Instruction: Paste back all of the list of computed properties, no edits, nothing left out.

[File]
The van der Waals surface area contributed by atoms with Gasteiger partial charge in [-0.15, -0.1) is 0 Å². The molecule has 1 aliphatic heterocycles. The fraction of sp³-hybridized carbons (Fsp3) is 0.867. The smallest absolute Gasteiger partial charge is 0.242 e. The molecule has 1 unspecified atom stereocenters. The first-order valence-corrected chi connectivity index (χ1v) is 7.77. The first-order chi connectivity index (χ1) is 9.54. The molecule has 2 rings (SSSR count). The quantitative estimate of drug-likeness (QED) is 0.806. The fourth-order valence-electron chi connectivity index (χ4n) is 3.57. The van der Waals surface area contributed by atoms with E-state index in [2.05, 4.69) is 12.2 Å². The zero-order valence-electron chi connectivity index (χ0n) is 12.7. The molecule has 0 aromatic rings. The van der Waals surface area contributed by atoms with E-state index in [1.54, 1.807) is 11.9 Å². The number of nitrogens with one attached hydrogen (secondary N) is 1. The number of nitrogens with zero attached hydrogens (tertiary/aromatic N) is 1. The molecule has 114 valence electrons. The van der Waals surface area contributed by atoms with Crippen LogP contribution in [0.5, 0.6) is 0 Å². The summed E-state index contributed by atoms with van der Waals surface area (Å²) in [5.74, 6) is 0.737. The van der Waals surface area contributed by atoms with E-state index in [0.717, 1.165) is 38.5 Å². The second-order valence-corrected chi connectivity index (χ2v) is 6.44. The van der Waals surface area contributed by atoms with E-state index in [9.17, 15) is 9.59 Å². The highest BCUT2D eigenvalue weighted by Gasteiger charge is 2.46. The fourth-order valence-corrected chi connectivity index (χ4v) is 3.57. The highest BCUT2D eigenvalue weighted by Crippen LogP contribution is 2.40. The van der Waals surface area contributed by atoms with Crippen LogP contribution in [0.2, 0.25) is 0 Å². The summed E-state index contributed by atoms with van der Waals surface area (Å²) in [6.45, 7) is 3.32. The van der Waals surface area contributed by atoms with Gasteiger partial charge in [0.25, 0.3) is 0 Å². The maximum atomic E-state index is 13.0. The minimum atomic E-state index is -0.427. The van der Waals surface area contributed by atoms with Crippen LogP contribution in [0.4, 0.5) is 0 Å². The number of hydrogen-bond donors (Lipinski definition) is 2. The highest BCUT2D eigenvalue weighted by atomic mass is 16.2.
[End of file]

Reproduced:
The van der Waals surface area contributed by atoms with Gasteiger partial charge in [-0.15, -0.1) is 0 Å². The molecule has 1 aliphatic heterocycles. The fraction of sp³-hybridized carbons (Fsp3) is 0.867. The smallest absolute Gasteiger partial charge is 0.242 e. The molecule has 1 unspecified atom stereocenters. The first-order valence-corrected chi connectivity index (χ1v) is 7.77. The first-order chi connectivity index (χ1) is 9.54. The molecule has 2 rings (SSSR count). The quantitative estimate of drug-likeness (QED) is 0.806. The fourth-order valence-electron chi connectivity index (χ4n) is 3.57. The van der Waals surface area contributed by atoms with E-state index in [2.05, 4.69) is 12.2 Å². The zero-order valence-electron chi connectivity index (χ0n) is 12.7. The molecule has 0 aromatic rings. The van der Waals surface area contributed by atoms with E-state index in [1.54, 1.807) is 11.9 Å². The number of nitrogens with one attached hydrogen (secondary N) is 1. The number of nitrogens with zero attached hydrogens (tertiary/aromatic N) is 1. The molecule has 114 valence electrons. The van der Waals surface area contributed by atoms with Crippen LogP contribution in [0.5, 0.6) is 0 Å². The summed E-state index contributed by atoms with van der Waals surface area (Å²) in [5.74, 6) is 0.737. The van der Waals surface area contributed by atoms with E-state index in [0.717, 1.165) is 38.5 Å². The second-order valence-corrected chi connectivity index (χ2v) is 6.44. The van der Waals surface area contributed by atoms with E-state index in [9.17, 15) is 9.59 Å². The highest BCUT2D eigenvalue weighted by Gasteiger charge is 2.46. The fourth-order valence-corrected chi connectivity index (χ4v) is 3.57. The highest BCUT2D eigenvalue weighted by Crippen LogP contribution is 2.40. The van der Waals surface area contributed by atoms with Crippen LogP contribution in [0.2, 0.25) is 0 Å². The summed E-state index contributed by atoms with van der Waals surface area (Å²) in [6.45, 7) is 3.32. The van der Waals surface area contributed by atoms with Gasteiger partial charge in [0.25, 0.3) is 0 Å². The maximum atomic E-state index is 13.0. The minimum atomic E-state index is -0.427. The van der Waals surface area contributed by atoms with Crippen LogP contribution in [0.4, 0.5) is 0 Å². The number of hydrogen-bond donors (Lipinski definition) is 2. The highest BCUT2D eigenvalue weighted by atomic mass is 16.2.